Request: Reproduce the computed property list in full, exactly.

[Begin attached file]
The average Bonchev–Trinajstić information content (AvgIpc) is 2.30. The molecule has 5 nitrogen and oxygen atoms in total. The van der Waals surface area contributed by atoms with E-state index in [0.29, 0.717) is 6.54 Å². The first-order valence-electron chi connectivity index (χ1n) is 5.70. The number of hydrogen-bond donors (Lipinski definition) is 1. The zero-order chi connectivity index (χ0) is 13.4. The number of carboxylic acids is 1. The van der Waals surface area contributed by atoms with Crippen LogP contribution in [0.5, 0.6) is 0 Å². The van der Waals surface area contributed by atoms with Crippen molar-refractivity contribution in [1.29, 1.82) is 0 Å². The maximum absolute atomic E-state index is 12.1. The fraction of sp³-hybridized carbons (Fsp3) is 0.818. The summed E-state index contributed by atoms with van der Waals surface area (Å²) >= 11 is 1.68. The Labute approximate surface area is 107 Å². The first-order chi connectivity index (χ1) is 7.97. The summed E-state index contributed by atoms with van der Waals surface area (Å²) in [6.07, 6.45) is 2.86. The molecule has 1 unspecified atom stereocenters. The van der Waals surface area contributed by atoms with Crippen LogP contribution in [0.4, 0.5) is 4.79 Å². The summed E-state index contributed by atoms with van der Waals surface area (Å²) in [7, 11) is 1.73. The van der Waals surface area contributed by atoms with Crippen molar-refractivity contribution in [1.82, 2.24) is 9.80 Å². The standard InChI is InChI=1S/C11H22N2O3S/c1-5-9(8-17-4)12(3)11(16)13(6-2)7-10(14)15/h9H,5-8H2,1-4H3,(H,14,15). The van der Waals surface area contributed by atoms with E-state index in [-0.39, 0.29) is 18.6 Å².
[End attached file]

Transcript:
The average Bonchev–Trinajstić information content (AvgIpc) is 2.30. The molecule has 5 nitrogen and oxygen atoms in total. The van der Waals surface area contributed by atoms with E-state index in [0.29, 0.717) is 6.54 Å². The first-order valence-electron chi connectivity index (χ1n) is 5.70. The number of hydrogen-bond donors (Lipinski definition) is 1. The zero-order chi connectivity index (χ0) is 13.4. The number of carboxylic acids is 1. The van der Waals surface area contributed by atoms with Crippen LogP contribution in [0.5, 0.6) is 0 Å². The van der Waals surface area contributed by atoms with Crippen molar-refractivity contribution in [1.29, 1.82) is 0 Å². The maximum absolute atomic E-state index is 12.1. The fraction of sp³-hybridized carbons (Fsp3) is 0.818. The summed E-state index contributed by atoms with van der Waals surface area (Å²) >= 11 is 1.68. The Labute approximate surface area is 107 Å². The first-order chi connectivity index (χ1) is 7.97. The summed E-state index contributed by atoms with van der Waals surface area (Å²) in [6.07, 6.45) is 2.86. The molecule has 1 unspecified atom stereocenters. The van der Waals surface area contributed by atoms with Crippen LogP contribution in [0.4, 0.5) is 4.79 Å². The summed E-state index contributed by atoms with van der Waals surface area (Å²) in [7, 11) is 1.73. The van der Waals surface area contributed by atoms with Crippen molar-refractivity contribution in [1.82, 2.24) is 9.80 Å². The standard InChI is InChI=1S/C11H22N2O3S/c1-5-9(8-17-4)12(3)11(16)13(6-2)7-10(14)15/h9H,5-8H2,1-4H3,(H,14,15). The van der Waals surface area contributed by atoms with E-state index in [-0.39, 0.29) is 18.6 Å².